The thought of placing a historic structure at the south end of East Avenue in Ketchum elicited cheers from preservationists—and boos from some neighbors.
In 2000, the Ketchum City Council approved relocating the First Congregational Church—commonly known as Louie's, after a pizza restaurant that once occupied it—to a city-owned lot at the end of East Avenue on the condition that the city's historical society could raise enough money to pay for restoration.
Financial issues, then opposition from neighbors and finally resistance from former Mayor Ed Simon derailed the idea.
The current mayor, Randy Hall, and council have resurrected the plan, this time with a historic home once occupied by Frank Gooding, who became governor of Idaho in 1905.
"The political climate has changed," Ketchum City Planner Beth Robrahn said during a meeting of the Ketchum Historic Preservation Commission on Wednesday, Nov. 8. Robrahn serves as liaison between the council and the commission.
"(Owners) would donate it to the city," Robrahn said. "Now we have to figure out a site plan."
The house could fit into a park-like median proposed for the area, Robrahn said.
The 1884 James McCoy/Frank Gooding house is one of two old homes that sit on a four-lot parcel of land designated for a new multi-use structure. The other historic building is the James Shaw and Obenchain house, built in 1910.
The Ketchum Planning & Zoning Commission in September 2005 held a preliminary design review for Redhawk Landing, a 38,515-square-foot, mixed-use project slated for 111 East Ave. N. It was designed with 20 residential units, including four community housing units, and an underground parking garage. Commercial space would occupy the ground floor.
Redhawk Landing developers, like many others, have been waiting to move forward on plans until the city finished overhauled its zoning ordinances, which it finished Oct. 30.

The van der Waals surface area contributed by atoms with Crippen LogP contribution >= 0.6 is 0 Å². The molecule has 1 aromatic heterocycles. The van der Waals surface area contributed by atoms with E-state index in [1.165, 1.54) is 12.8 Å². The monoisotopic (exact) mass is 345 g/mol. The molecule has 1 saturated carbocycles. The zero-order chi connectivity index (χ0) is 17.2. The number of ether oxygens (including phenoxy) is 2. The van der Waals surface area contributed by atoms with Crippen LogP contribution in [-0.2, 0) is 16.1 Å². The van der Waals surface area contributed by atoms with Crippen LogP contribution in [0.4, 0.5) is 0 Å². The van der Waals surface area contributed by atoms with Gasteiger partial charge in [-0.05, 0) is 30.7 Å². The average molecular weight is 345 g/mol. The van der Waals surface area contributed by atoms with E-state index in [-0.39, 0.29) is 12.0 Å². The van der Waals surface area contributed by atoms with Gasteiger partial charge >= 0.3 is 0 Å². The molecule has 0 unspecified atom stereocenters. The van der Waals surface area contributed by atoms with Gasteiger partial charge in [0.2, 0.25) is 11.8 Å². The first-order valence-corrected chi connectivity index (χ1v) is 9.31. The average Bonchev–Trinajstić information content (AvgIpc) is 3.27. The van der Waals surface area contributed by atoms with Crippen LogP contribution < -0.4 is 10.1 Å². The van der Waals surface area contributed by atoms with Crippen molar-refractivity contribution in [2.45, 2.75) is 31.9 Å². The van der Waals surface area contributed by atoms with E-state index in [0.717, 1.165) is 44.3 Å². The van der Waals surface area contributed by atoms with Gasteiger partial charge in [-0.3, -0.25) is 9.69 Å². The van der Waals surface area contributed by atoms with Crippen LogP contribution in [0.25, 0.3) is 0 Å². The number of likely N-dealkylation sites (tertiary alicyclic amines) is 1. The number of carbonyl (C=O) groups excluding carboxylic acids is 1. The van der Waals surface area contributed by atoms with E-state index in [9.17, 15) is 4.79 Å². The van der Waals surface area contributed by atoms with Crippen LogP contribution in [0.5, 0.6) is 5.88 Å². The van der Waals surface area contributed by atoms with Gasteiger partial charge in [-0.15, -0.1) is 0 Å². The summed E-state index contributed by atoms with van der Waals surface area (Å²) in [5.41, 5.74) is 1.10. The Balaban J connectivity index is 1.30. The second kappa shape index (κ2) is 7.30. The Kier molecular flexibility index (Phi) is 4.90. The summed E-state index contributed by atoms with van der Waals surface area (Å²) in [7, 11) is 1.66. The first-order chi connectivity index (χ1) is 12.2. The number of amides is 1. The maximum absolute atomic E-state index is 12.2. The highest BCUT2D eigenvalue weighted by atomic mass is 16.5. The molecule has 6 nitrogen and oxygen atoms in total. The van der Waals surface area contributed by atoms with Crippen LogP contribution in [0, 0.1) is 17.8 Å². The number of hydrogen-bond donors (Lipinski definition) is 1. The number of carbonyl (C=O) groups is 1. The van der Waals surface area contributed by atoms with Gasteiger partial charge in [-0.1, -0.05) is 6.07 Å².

The Redhawk Landing building will likely be reconfigured to accommodate ordinance revisions.
Although the city doesn't have the authority to prohibit owners from moving or demolishing old buildings, the city is hoping to offer incentives for their preservation.
One system under consideration is transfer of development rights, which allows owners of smaller buildings to sell development rights to other property owners. The idea is to give projects additional developable space in designated areas of town, while preserving historic and small buildings elsewhere.
The Gooding house could be placed on public right of way at the south end of East Avenue where the street dead-ends.
The move would have to go through the design review process at the P&Z level. It would take at least a year before plans are solidified.
Frank Gooding and his wife came to the Wood River Valley in 1881. The Gooding brothers, Frank, Fred and Thomas, were involved in logging and for several years operated the Ketchum Meat market, according to the Ketchum-Sun Valley Historical Society. They also worked in the sheep ranching business, farming and banking.
In the 1940s, the Gooding house was bought by a waiter at Sun Valley, remodeled and sold again a few years later, according to the Ketchum-Sun Valley Historical Society.